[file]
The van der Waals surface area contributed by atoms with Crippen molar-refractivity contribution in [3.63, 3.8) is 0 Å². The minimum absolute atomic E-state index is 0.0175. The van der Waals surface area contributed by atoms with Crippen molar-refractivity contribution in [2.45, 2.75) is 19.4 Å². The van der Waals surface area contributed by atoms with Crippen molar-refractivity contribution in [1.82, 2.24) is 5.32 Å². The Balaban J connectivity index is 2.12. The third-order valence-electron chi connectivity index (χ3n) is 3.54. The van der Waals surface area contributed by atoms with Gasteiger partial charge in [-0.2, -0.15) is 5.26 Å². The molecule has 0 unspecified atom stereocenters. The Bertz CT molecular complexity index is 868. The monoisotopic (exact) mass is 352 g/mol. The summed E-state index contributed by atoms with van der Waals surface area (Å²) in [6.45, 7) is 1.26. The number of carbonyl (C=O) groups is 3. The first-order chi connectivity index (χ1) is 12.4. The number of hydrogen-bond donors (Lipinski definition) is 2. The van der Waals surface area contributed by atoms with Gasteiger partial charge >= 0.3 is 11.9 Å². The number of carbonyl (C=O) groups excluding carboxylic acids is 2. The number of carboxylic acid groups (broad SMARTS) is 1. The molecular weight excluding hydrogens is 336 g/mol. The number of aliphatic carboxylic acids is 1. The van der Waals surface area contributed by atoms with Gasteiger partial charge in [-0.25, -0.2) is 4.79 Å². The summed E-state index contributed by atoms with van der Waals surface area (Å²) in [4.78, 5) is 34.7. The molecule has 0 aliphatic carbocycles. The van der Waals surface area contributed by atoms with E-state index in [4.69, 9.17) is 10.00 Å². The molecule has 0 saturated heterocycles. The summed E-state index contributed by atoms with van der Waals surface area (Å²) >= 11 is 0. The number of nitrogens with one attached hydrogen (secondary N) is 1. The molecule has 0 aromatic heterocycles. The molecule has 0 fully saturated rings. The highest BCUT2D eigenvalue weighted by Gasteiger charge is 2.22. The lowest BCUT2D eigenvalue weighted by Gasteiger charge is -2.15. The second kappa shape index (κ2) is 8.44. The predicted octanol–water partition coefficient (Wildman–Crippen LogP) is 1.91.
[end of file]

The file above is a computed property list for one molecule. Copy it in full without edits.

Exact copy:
The van der Waals surface area contributed by atoms with Crippen molar-refractivity contribution in [3.63, 3.8) is 0 Å². The minimum absolute atomic E-state index is 0.0175. The van der Waals surface area contributed by atoms with Crippen molar-refractivity contribution in [2.45, 2.75) is 19.4 Å². The van der Waals surface area contributed by atoms with Crippen molar-refractivity contribution in [1.82, 2.24) is 5.32 Å². The Balaban J connectivity index is 2.12. The third-order valence-electron chi connectivity index (χ3n) is 3.54. The van der Waals surface area contributed by atoms with Gasteiger partial charge in [-0.2, -0.15) is 5.26 Å². The molecule has 0 unspecified atom stereocenters. The Bertz CT molecular complexity index is 868. The monoisotopic (exact) mass is 352 g/mol. The summed E-state index contributed by atoms with van der Waals surface area (Å²) in [6.45, 7) is 1.26. The number of carbonyl (C=O) groups is 3. The first-order chi connectivity index (χ1) is 12.4. The number of hydrogen-bond donors (Lipinski definition) is 2. The van der Waals surface area contributed by atoms with Gasteiger partial charge >= 0.3 is 11.9 Å². The number of carbonyl (C=O) groups excluding carboxylic acids is 2. The number of carboxylic acid groups (broad SMARTS) is 1. The molecular weight excluding hydrogens is 336 g/mol. The number of aliphatic carboxylic acids is 1. The van der Waals surface area contributed by atoms with Gasteiger partial charge in [-0.25, -0.2) is 4.79 Å². The summed E-state index contributed by atoms with van der Waals surface area (Å²) in [4.78, 5) is 34.7. The molecule has 0 aliphatic carbocycles. The van der Waals surface area contributed by atoms with E-state index in [4.69, 9.17) is 10.00 Å². The molecule has 0 saturated heterocycles. The summed E-state index contributed by atoms with van der Waals surface area (Å²) >= 11 is 0. The number of nitrogens with one attached hydrogen (secondary N) is 1. The molecule has 0 aromatic heterocycles. The molecule has 0 fully saturated rings. The highest BCUT2D eigenvalue weighted by Gasteiger charge is 2.22. The lowest BCUT2D eigenvalue weighted by Gasteiger charge is -2.15. The second kappa shape index (κ2) is 8.44. The predicted octanol–water partition coefficient (Wildman–Crippen LogP) is 1.91.